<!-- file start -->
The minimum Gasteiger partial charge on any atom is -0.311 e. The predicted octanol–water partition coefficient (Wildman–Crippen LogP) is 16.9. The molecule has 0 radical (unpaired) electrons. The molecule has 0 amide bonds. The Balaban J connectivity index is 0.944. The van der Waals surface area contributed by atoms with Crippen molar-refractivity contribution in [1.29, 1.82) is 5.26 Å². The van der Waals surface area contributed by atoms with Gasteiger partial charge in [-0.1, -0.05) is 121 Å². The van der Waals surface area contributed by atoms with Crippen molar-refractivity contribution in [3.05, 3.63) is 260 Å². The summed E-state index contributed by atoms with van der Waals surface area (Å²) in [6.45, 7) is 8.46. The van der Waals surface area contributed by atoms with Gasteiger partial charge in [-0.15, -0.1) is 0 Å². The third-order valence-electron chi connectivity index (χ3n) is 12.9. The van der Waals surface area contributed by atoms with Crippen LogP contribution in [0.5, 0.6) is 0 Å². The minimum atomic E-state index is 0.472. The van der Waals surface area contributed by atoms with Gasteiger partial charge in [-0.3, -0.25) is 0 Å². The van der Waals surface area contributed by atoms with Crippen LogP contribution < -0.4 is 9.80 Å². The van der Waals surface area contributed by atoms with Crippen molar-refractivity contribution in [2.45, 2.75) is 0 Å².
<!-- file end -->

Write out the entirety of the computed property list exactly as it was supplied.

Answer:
The minimum Gasteiger partial charge on any atom is -0.311 e. The predicted octanol–water partition coefficient (Wildman–Crippen LogP) is 16.9. The molecule has 0 radical (unpaired) electrons. The molecule has 0 amide bonds. The Balaban J connectivity index is 0.944. The van der Waals surface area contributed by atoms with Crippen molar-refractivity contribution in [1.29, 1.82) is 5.26 Å². The van der Waals surface area contributed by atoms with Gasteiger partial charge in [-0.1, -0.05) is 121 Å². The van der Waals surface area contributed by atoms with Crippen molar-refractivity contribution in [3.05, 3.63) is 260 Å². The summed E-state index contributed by atoms with van der Waals surface area (Å²) in [6.45, 7) is 8.46. The van der Waals surface area contributed by atoms with Gasteiger partial charge in [-0.15, -0.1) is 0 Å². The third-order valence-electron chi connectivity index (χ3n) is 12.9. The van der Waals surface area contributed by atoms with Crippen LogP contribution in [0.5, 0.6) is 0 Å². The minimum atomic E-state index is 0.472. The van der Waals surface area contributed by atoms with Gasteiger partial charge in [-0.3, -0.25) is 0 Å². The van der Waals surface area contributed by atoms with Crippen LogP contribution < -0.4 is 9.80 Å². The van der Waals surface area contributed by atoms with Crippen molar-refractivity contribution in [2.45, 2.75) is 0 Å².